January 18, 2006

The Physics of Sales Management

On my mission to help clients grow their businesses, my first step is to conduct a current state assessment. I discover talented and passionate people that had a great idea that evolved into a company with a payroll. They build and launch products, but one of the weaknesses almost always cited is sales management.

Most companies are good at hiring salespeople. So its no surprise that often the Vice President of Sales is a great individual contributor...not a sales manager. This person possess great communication skills, an excellent understanding of the product/service and desire to win. By the standards of some companies these individuals are good enough. In my opinion much, much more is possible and attainable.

For example - being able to enter the flow of a multiplier effect. This is an effect that can only be generated by effective sales management. It rapidly moves a company into higher orders of success. It takes an understanding of the physics of sales management to attain the higher percentiles of growth.

I use the word - physics deliberately. To quote Wikipedia the underlying force in physics is mechanics. "Mechanics is concerned with the motion of physical bodies, and with the forces that cause, or limit, these motions, as well as with forces which such bodies may, in turn, give rise to." In our case the thing that rises is - revenue and customer satisfaction.

Recently I had the pleasure of initiating a client's internal weekly sales meeting. This simple but effective gathering is not done in most companies. The weekly sales meeting has always been core to my approach since it's all about motion...keeping things moving forward. In some organizations the key to turnaround is eliminating the things that limit motion...but that's another topic for another time.

I've learned the hard way that regardless of whether you have a large team of business development professionals or a small group, you must employ an approach to keep forward motion. The absence of an approach or methodology is simply - a waste of money.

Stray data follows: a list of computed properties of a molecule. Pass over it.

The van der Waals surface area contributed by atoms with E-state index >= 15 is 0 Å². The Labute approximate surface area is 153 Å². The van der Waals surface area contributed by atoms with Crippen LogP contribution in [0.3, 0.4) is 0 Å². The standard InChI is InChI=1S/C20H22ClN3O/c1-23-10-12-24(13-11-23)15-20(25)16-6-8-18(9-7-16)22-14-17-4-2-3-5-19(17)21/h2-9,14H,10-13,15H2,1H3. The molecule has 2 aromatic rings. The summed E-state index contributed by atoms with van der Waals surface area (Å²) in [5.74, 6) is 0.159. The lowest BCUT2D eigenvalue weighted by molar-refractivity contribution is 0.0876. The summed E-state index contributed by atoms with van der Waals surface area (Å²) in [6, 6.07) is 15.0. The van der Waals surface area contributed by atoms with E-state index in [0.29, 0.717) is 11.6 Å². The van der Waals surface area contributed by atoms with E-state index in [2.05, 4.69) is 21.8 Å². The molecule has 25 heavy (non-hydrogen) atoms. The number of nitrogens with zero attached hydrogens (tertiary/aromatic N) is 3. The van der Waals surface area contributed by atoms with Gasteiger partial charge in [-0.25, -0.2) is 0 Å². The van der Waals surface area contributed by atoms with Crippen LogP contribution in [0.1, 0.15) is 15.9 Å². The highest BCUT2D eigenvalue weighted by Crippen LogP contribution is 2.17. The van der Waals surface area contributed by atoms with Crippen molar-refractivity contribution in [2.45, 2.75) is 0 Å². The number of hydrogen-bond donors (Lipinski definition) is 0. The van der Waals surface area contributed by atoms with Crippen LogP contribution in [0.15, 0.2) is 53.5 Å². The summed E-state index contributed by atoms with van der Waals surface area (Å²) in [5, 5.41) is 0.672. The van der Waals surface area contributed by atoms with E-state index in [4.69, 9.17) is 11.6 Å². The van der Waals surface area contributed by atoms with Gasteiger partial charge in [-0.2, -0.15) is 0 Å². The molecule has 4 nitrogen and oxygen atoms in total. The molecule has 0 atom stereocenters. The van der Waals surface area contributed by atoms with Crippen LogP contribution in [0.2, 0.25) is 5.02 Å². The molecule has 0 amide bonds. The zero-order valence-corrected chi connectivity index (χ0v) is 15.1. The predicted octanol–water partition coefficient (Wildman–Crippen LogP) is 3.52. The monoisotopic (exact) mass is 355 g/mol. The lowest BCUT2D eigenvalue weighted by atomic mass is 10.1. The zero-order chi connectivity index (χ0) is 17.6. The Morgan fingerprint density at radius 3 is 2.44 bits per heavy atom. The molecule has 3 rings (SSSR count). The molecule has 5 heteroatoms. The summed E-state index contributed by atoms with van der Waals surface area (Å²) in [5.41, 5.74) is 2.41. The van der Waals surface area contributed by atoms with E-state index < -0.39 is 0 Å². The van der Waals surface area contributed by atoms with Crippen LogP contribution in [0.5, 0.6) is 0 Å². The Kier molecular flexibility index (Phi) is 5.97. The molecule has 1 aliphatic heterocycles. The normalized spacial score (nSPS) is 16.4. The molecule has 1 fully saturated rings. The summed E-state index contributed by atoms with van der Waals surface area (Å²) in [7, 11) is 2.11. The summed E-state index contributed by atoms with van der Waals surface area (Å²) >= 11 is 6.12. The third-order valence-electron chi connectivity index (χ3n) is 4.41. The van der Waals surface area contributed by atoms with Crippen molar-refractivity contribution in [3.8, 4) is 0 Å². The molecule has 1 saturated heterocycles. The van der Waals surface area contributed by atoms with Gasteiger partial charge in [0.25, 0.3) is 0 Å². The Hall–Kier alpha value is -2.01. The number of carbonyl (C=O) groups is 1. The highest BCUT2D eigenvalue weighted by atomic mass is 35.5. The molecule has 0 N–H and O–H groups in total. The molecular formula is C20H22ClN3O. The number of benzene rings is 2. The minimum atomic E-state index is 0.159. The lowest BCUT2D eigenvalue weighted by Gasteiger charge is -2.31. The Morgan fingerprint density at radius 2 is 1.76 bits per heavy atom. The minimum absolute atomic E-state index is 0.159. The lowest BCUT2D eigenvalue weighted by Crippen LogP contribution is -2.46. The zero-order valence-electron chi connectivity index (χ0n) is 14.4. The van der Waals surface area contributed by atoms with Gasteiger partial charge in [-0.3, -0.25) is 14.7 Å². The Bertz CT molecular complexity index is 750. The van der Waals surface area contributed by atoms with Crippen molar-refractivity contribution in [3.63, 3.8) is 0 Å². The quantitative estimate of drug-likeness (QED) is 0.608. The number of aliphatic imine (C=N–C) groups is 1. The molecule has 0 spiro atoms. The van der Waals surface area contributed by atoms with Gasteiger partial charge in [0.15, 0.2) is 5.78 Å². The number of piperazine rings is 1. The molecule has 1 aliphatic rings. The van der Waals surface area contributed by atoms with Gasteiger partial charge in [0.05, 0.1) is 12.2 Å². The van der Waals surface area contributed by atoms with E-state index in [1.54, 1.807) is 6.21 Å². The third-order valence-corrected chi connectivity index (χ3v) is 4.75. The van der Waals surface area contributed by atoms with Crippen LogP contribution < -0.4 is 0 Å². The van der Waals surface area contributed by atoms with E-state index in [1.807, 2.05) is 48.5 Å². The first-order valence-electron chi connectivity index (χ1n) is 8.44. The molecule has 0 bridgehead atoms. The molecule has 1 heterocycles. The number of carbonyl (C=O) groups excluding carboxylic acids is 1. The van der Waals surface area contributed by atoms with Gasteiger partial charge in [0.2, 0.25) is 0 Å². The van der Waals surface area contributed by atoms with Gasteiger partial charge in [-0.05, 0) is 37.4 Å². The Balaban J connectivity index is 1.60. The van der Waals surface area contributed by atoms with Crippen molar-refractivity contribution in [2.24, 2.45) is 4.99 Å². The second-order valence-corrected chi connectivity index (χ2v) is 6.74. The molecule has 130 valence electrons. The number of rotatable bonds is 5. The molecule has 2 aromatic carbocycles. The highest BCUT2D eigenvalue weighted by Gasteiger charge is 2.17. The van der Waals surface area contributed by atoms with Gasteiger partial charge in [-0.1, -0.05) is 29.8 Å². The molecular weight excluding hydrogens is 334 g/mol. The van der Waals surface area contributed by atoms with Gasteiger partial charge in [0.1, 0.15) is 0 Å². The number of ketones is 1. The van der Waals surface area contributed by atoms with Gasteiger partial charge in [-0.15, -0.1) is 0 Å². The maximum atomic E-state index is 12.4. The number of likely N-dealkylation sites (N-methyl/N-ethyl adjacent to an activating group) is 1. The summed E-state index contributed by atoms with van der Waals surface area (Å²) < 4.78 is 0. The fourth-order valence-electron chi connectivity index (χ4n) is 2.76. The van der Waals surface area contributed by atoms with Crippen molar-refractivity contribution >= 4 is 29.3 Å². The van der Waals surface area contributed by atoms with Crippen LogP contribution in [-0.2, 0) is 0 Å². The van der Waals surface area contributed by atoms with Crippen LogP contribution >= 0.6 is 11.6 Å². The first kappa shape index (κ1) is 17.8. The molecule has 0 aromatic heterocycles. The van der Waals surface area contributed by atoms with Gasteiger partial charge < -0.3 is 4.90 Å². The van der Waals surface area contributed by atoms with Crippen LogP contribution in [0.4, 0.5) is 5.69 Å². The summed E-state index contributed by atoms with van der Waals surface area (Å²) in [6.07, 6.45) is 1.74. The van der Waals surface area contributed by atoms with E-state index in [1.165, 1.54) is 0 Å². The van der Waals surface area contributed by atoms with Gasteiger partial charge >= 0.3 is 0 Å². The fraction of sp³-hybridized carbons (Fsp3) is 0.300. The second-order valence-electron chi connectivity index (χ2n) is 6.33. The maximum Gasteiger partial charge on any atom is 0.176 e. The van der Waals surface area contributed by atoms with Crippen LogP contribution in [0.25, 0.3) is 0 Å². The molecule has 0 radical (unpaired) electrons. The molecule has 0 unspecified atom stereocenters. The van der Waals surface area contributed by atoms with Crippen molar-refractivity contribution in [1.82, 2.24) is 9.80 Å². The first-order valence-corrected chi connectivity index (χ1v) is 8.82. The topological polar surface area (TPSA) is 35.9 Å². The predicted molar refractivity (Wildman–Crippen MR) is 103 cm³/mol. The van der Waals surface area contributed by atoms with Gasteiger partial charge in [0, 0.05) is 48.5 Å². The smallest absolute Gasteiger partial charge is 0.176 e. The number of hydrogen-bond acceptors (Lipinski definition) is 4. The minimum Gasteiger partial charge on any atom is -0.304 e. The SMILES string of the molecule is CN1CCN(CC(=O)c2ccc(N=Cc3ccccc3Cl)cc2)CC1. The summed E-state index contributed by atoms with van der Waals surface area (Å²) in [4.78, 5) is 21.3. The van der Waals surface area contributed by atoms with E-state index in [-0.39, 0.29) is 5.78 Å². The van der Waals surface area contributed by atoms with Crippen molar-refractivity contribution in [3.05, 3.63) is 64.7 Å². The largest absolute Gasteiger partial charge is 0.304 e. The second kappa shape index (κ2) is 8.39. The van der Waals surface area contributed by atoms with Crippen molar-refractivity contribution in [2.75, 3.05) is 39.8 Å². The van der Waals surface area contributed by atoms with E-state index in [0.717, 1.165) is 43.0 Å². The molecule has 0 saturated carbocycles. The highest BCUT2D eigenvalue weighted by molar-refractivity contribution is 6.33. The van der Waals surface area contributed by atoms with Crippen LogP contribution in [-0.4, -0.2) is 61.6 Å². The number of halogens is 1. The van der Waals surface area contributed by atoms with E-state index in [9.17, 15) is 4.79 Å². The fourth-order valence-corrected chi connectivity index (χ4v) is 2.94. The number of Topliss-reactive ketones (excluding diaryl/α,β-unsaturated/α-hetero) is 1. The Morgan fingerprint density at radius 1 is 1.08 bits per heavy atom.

Using a methodology that is a mix of "one to one" and "one to many" discussions/meetings/follow-ups works well. I thought that there could be value in publishing my sales management methodology.

Here's my sales management methodology:

Step 1 - Conduct a Market Assessment: Determine market size. Establish the # of potential customers. Determine # of salespeople you need. Establish sales territories;

Step 2 - Set Expectations: Create a list of salesperson competencies. Establish the weekly/monthly salesperson activities required. Set sales quotas and a compensation plan. Recruit and Hire. Communicate competencies and activities expectations;

Step 3 - Initiate Touchpoints: Hold weekly group sales meetings to review activities, sales opportunities, knowledge transfer. Hold biweekly or monthly "one to one" hour long sessions with each sales person to enhance competencies and territory management;

Step 4 - Do a Skills Assessment: Rate each person's competency level. Use the "one to one" for coaching to improve competencies. Employ classroom or computer based training programs to improve productivity and skills;

Step 5 - Reward Success! Celebrate!

Step 6 - Raise The Bar: Once objectives met, increase expectations.

Stay tuned for my views on eliminating the things that limit motion.

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